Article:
By Aparna Jacob
A self-contained, self-reliant individual is free from emotional bondage. Know thyself, for within you is all the love, happiness, wisdom and freedom you will ever need.
The summer of 2002 was especially hard for my aunty Sajee. Living apart from her husband and soulmate for the purpose of her children's education, she had let herself go. She grew fat, her nails were chipped and her hair grew dull and straggly. She went around for days looking unkempt and forlorn, moping around the house in her nightie.
When her kids gently admonished her, she'd say: 'Whom do I dress up for? Why should I bother? Who cares?'
Then one day, my aunt decided enough was enough.
She enrolled in a basic computer course. She began taking herself for walks every morning. She got together a prayer group and conducted Bible-reading sessions on weekends. Before long, aunty Sajee was back to being her high-spirited vivacious self.
But it got us all thinking: how hard it seems to keep yourself going when there's seemingly no place to go; when it seems like you are alone, and there's no one to peg your affections on, no one to look forward to, no one to preen and be wanted for. Why is it that we always need someone to pin our happiness and aspirations on, only to have these buffeted each time the person shifts? And why do we constantly forget about one very important person? Ourselves.
'Why give yourself permission to feel wonderful only if another person's involved?' questions Sarah Ban Breathnach in her essensual treatise Romancing the Ordinary, which many a woman must think of as a Bible of self-reliance. 'How thrilling it would be to enjoy your own company? It's like having a numbered account in Switzerland. Something you can always bank on,' she says, goading every woman to indulge herself, keep herself well. To those who think showering attention on oneself is a wasteful enterprise, she says: 'If you can't please yourself when you know better than anyone else how to do it, who else is gonna do it for you?'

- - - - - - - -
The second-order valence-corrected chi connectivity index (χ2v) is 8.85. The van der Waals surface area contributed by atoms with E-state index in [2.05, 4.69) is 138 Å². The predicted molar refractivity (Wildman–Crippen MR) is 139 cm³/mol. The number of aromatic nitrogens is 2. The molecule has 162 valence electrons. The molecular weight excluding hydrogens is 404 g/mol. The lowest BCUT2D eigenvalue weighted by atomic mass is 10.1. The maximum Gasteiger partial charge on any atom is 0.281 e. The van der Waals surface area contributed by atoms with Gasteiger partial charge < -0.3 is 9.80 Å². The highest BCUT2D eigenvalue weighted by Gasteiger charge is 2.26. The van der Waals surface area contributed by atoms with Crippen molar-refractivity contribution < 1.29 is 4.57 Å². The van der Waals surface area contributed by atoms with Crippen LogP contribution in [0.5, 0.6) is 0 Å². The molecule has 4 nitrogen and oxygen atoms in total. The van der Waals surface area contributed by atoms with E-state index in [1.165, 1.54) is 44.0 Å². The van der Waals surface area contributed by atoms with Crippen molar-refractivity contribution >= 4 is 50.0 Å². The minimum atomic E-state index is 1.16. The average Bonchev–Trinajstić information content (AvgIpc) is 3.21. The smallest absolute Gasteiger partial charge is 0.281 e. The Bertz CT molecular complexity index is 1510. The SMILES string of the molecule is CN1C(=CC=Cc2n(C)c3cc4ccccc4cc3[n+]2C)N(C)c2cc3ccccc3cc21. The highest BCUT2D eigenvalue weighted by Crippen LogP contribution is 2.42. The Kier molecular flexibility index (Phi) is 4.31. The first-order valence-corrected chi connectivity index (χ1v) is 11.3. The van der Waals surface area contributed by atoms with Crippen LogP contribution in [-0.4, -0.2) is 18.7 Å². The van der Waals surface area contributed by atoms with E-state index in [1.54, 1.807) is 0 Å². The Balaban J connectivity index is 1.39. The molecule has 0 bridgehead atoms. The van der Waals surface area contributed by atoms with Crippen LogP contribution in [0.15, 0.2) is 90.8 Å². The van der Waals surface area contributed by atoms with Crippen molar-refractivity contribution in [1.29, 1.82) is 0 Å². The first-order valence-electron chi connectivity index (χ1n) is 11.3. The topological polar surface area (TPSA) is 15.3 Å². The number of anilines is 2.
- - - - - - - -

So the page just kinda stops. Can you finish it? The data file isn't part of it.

This is not self-obsession or self-absorption. Rather it is what English writer Sylvia Ashton calls 'to live in peace with that word: Myself'. Breathnach's theory is simple: How can you love others if you don't love and cherish yourself first? Only when our own cup is brimming over with love, trust and hope can we spill over to others. Her prescription: Do things for yourself, pamper yourself, be fond of yourself. And when you begin to trust and believe in yourself, you glow with it; others are drawn to you because of the energy you emanate. It makes you irresistible.
Self-reliance is nothing but the ability and desire to provide for oneself. It means to accept responsibility for your own happiness and sorrows, your actions and afflictions. Indeed, for your life.
Why does this appear so hard? Why do we look outside of us, to friends, family, neighbors, everywhere but ourselves, for emotional and physical sustenance?
'Because of patterns imbibed in childhood,' explains Vedanta teacher Uday Acharya. 'As children we observe that we need to 'earn' affection, that love is always conditional, that it requires being manipulative. We begin to believe that unconditional love is non-existent or that no matter how hard we try, we are undeserving of it.' These patterns are carried into adulthood and we learn to treat ourselves the same way: we berate ourselves, lose faith in ourselves, mistrust ourselves. We continue as motherless children, wrapped in self-pity and rejection of ourselves.
The need is to heal, become self-contained and capable of taking care of ourselves. 'Affirm to yourself: As a human being I'm deserving of love. I'm a lovable person,' says Acharya. 'Say: I am an adult now, capable of providing for myself everything I need. Whatever I lacked as a child and didn't get from others I can give myself right now.'